By Denis Bright
Jim Chalmers delivered an astute clarification of aspects of his concepts of Values-Based Capitalism and Co-Investment for the rebuilding of the Australian economy at a time of volatility in financial markets (7.30 Report 31 January 2023).
In juxtaposition, The Australian and several mainstream media agencies preferred vilification of Jim Chalmers above fair but critical reporting.
Jim Chalmer’s comments could have smothered as just another interpretation of future directions for the Australian economy.
Sarah Ferguson’s interactions may not have occurred without the dramas caused by over-reaction to a harmless essay.
Sarah Ferguson’s interviewing style on the 7.30 Report was an exemplar of even-handed critical journalism. Her enthusiasm and knowledge of the concept of Values-Based Capitalism added vitality to a potentially boring topic. The text of the interview is now on Jim Chalmer’s media site to supplement the video available from the 7.30 Report site. Sarah Ferguson commenced her interview with an open-ended question:
Sarah Ferguson: What is values‑based capitalism that you’re writing about in this essay and how is it different to what we have now?
Jim Chalmers in reply emphasized that his economic framework might strengthen our democracy and all participants in the economy as there could be no losers from a Win-Win set of priorities. Neoconservative editorial departments would have liked more polemics in the Treasurer’s responses.
His replies were a confirmation of the very conventional economic values which the editorial writers were actually promoting.
The key add-on from Jim Chalmers was about the negative consequences of delivering more of the same policy mix which might have been appropriate during the resources boom prior to the GFC:
Jim Chalmers: My essay is all about how we strengthen our economy and strengthen our institutions in a way that strengthens our society and strengthens our democracy. And it differs from the approach taken over the last decade or so because I think for the best part of a decade we’ve been pretending as a country that we have to choose between our economic objectives and our social objectives and in the process, we haven’t done a great job of satisfying either set of objectives. And so what this tries to do is to say that we would be much better off if we had the public sector and the private sector working together in the service of our national economic goals in a way that modernises our economy and modernises our institutions and strengthens our democracy, so that we can rebuild faith that our approach to the economy brings with it a whole range of other benefits too.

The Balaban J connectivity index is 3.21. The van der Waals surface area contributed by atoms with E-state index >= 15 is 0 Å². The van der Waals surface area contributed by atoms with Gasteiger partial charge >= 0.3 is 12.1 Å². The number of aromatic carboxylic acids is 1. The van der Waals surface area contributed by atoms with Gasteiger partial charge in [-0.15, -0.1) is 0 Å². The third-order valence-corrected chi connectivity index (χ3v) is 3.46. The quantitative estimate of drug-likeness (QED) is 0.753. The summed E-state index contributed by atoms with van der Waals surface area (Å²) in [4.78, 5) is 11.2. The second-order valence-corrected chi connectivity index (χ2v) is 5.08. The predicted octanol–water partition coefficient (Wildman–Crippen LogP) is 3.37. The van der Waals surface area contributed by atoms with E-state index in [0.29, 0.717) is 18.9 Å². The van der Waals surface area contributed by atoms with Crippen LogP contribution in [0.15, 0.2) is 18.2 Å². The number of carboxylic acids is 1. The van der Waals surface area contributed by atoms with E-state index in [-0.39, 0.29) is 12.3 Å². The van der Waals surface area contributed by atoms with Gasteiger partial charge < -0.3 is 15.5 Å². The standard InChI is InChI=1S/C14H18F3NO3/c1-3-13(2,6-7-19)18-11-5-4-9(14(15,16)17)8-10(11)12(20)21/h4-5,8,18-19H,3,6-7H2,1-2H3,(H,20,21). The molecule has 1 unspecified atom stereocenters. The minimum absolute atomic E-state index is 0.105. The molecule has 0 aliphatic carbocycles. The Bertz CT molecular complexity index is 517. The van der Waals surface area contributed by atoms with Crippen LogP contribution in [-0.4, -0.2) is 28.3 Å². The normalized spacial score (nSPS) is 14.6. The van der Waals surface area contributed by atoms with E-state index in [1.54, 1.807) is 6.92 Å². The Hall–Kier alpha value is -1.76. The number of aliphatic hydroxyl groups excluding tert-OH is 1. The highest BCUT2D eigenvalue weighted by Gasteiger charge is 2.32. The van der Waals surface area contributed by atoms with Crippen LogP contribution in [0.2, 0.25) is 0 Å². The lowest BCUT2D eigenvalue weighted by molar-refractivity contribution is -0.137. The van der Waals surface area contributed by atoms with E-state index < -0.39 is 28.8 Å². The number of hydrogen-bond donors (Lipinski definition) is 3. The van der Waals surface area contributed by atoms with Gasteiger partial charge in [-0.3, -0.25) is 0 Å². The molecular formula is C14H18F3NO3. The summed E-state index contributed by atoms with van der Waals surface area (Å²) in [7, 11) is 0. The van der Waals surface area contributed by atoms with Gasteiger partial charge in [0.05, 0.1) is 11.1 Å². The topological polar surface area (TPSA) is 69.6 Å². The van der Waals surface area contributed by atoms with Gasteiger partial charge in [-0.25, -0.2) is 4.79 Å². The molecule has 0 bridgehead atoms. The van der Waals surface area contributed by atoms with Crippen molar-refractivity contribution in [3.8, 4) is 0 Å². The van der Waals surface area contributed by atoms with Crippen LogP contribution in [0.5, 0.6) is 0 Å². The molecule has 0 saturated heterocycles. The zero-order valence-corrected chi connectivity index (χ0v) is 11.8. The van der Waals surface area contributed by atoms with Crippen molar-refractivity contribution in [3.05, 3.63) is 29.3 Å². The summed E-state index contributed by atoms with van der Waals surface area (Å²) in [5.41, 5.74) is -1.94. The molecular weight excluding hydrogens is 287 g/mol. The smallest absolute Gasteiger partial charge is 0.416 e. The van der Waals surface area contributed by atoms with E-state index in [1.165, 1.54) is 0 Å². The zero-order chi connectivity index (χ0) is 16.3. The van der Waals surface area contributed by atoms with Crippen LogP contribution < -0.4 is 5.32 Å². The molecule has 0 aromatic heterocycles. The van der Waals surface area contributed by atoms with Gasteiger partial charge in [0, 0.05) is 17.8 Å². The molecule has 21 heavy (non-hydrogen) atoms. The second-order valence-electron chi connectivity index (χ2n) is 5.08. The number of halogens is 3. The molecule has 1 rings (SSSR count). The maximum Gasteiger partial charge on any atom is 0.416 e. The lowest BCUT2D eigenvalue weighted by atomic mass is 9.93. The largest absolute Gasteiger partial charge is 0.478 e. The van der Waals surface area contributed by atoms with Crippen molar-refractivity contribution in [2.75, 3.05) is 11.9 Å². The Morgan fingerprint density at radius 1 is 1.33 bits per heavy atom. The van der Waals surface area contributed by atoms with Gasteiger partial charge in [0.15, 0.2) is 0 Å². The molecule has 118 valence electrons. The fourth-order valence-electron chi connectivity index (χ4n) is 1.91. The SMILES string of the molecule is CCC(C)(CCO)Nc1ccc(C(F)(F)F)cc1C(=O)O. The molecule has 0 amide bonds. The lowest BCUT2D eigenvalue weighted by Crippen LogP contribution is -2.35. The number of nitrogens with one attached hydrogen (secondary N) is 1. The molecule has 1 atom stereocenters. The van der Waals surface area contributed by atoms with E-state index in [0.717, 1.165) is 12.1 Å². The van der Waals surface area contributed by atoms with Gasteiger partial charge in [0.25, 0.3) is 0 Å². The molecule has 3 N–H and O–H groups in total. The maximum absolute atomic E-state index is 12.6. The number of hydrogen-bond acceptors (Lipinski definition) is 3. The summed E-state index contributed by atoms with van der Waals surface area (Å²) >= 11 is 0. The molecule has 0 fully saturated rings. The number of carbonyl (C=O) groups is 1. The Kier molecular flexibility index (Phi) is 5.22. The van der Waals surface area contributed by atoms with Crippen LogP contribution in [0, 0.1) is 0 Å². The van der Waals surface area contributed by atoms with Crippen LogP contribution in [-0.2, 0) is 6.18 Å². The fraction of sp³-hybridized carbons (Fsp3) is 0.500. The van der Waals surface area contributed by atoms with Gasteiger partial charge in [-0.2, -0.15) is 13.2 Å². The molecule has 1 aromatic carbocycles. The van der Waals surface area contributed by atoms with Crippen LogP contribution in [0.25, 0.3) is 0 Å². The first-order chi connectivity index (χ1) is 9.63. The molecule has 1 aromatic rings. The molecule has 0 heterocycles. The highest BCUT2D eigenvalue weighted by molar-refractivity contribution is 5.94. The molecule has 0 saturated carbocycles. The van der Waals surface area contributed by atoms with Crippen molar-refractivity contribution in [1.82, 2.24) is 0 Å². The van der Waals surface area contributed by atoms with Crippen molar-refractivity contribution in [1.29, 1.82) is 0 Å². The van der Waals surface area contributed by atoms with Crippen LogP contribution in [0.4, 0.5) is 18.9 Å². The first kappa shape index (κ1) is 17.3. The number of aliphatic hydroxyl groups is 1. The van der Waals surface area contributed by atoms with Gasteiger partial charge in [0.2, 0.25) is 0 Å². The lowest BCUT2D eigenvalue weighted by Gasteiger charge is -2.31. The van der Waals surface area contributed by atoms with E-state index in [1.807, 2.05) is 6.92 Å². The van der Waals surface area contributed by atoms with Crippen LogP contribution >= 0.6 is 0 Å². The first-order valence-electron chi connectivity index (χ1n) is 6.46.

Jim Chalmer’s essay covered the possibilities of co-investment between government and the corporate sector in the delivery of that essential change agenda which brought the Albanese Government to office after a decade of neoliberal policies after 2013 followed by a legitimate and bipartisan commitment to deficit spending and government intervention during the COVID-19 crisis.
This commitment to sustainable prosperity through Co-Investment is endorsed by Italian economist Mariana Mazzucato who is well known for her inspirational research and teaching at universities in the US, Britain and Australia at the University of Technology Sydney (UTS).
Across the road from UTS, Central Place Sydney is a perfect example of what has already been achieved in urban renewal from a former industrial site with Win-Win commitments through partnerships between successive NSW Governments and the corporate sector which promotes architectural innovation, energy sustainability in design, improved housing supply and employment growth.
Just image how much could be achieved after Premier Chris Minns and his Treasurer Daniel Mookhey MLC offer a greater commitment to affordable housing in future projects on the Outer Metro Corridors of Sydney and the Regions (Central Place Sydney):
Central Place Sydney is a joint venture between two of Australia’s leading property groups, Frasers Property Australia and Dexus, and will be Sydney’s most significant CBD development in over a decade.
Central Place Sydney will be at the heart of the NSW Government-backed Tech Central innovation district and will define the future of work and workplaces, as well as set the precedent for healthy building technology. The development will position Tech Central as a key driver of innovation and growth in the Asia Pacific region and significantly contribute to large-scale urban change in Sydney.